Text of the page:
What is Flash Fiction?
Flash Fiction is a type of writing that I have only recently begun to try. I am not sure how long it has been around, but there certainly seems to be an epidemic of it – competitions, flash fiction websites, festivals, articles about how to write the best, what it truly involves etc etc – so that if you write it is hard to escape the feeling that you should really be having a go …
And, of course, to state the absolute obvious, it doesn’t take up a huge amount of time to try.
So if the main work in progress is stuck in a seemingly insurmountable pit of problems yet the urge to write is strong, the guilt when not writing haunts, a quick bit of flash fiction could be the answer.
Here is some of mine, and you can read more at http://www.fridayflashfiction.com/
My Flash Fiction
A bevy of small girls in smart dresses, petticoats taut under skirts of pale pink.
“Look at my party shoes, they sparkle!” Birthday girl says to the newcomer who clutches her mother’s hand, unequal to the task of letting go, leaving that familiar smell of face powder and perfume and lipstick.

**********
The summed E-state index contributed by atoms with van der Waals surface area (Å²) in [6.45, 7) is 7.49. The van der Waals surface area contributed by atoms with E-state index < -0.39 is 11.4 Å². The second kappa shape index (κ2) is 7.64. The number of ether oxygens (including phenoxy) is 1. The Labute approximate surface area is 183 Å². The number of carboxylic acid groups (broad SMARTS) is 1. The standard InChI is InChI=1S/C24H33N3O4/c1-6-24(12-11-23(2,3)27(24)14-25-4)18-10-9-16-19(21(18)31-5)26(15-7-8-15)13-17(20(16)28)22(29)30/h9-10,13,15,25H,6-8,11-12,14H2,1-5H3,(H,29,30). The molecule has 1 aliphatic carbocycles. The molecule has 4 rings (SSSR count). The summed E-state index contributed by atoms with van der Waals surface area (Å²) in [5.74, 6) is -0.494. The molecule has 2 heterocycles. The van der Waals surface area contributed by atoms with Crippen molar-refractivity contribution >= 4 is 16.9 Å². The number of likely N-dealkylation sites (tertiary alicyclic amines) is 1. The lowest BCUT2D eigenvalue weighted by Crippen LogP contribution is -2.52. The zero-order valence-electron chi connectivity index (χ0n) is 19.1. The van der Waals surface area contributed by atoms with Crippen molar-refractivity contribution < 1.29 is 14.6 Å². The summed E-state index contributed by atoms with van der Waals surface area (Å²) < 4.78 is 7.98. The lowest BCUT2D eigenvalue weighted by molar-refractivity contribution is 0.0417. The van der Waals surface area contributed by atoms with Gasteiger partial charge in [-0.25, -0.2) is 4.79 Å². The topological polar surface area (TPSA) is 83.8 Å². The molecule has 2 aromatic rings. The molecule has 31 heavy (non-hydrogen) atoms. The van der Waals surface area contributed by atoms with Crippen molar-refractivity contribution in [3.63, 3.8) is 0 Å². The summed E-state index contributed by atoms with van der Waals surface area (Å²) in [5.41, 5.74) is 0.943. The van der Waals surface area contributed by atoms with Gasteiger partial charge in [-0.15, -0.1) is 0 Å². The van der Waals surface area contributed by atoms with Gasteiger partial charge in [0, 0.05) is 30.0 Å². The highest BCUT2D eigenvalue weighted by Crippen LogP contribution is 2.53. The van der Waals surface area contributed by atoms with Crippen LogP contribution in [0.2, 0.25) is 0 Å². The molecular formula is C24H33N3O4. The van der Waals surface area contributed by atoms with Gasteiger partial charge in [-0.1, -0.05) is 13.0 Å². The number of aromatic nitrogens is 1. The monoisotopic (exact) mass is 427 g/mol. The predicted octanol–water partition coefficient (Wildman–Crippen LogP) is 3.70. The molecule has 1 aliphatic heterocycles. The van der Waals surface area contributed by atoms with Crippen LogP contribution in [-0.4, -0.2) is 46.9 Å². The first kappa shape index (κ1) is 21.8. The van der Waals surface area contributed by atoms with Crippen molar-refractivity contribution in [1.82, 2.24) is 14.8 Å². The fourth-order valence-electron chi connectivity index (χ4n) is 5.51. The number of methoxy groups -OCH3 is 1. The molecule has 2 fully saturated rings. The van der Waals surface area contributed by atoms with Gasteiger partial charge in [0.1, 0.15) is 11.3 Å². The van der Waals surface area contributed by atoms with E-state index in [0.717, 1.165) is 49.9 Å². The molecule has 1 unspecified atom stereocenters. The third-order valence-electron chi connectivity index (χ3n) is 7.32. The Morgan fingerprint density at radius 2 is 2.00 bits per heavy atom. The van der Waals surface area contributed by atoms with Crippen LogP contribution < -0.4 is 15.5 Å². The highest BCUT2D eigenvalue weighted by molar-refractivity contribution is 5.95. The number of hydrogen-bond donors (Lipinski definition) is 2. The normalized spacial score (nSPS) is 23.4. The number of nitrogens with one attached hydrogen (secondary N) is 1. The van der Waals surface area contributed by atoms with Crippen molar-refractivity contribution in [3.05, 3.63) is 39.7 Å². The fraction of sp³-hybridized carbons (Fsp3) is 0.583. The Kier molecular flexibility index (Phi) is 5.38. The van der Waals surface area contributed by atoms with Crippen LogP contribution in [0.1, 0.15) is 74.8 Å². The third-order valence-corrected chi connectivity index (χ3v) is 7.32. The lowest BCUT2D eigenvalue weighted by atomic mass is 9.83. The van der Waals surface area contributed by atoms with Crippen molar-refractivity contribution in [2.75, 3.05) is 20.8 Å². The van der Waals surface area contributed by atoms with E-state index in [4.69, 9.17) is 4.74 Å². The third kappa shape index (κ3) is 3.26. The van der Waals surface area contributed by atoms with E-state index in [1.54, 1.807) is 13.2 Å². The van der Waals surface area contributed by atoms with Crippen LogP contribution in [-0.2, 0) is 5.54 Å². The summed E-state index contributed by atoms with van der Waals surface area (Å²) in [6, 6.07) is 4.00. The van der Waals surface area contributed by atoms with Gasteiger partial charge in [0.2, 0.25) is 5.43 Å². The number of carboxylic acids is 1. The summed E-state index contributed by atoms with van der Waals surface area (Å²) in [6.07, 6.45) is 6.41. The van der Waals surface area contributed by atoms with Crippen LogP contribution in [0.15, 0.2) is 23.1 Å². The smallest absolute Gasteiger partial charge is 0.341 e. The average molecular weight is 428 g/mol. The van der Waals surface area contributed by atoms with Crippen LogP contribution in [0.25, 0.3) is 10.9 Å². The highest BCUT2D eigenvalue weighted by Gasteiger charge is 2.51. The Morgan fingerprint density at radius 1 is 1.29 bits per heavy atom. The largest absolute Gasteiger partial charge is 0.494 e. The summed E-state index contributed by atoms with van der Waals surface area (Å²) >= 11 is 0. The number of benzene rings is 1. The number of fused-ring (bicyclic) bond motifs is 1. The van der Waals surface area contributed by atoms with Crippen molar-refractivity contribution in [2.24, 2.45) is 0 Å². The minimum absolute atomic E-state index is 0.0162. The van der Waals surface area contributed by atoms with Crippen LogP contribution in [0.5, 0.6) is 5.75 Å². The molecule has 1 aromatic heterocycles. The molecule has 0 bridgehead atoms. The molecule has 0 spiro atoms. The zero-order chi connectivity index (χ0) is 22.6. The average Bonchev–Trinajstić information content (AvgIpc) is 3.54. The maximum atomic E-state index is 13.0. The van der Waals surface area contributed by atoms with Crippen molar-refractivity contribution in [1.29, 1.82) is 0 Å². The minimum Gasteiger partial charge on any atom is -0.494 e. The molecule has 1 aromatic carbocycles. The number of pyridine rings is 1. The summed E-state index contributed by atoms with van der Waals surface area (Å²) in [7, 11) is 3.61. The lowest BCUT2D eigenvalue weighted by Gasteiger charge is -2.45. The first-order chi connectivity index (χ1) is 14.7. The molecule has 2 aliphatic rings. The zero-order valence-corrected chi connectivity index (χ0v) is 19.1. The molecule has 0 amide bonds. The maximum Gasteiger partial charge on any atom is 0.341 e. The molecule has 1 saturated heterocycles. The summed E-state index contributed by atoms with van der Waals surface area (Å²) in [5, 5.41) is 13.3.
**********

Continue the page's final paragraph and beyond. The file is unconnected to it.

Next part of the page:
“Look at the cake!” Birthday girl says. “Five candles. Count them!”
And she does, still holding fast to that hand. But enchanted by sugar flowers, iced rosettes.
Her first party. First friend.
She lets go, little knowing that the bond of friendship thus flickered will flourish, endure.
Broad, brazen smiles for the photographer – there you are in your borrowed bridal dress, your enormous bouquet, on a day of late September sunlight, a gift from mid-summer.
And on your arm, in a smart suit that swallowed months of clothes coupons, your groom, handsome, protective, his hand cautiously covering yours.
Your youth, the two of you, shocks. So vulnerable, so unprepared, innocence loosed on a damaged world, weeping for its sins.
But you survive; you prosper.
And it is love that reaches out from the well-thumbed photo, your legacy bestowed on the next generation.
And the next …
Thin, blanched face, eyes pale and staring, legs ungainly sprawled across the floor as if redundant, loosed from purpose, he talks.
And his voice is loud, lacks nuance, variation, ill adapted to the space. The place. The other tables busy themselves. People resort to newspapers, books, screens, phones. Each other. Attempts to diffuse a situation they find faintly embarrassing. Resorting to distractions from something they are ashamed to confront.
Not the young man with the insistent, strident voice, the body of late adolescence, the understanding of a very young child.
But their own discomfort.
Their inability to embrace such difference.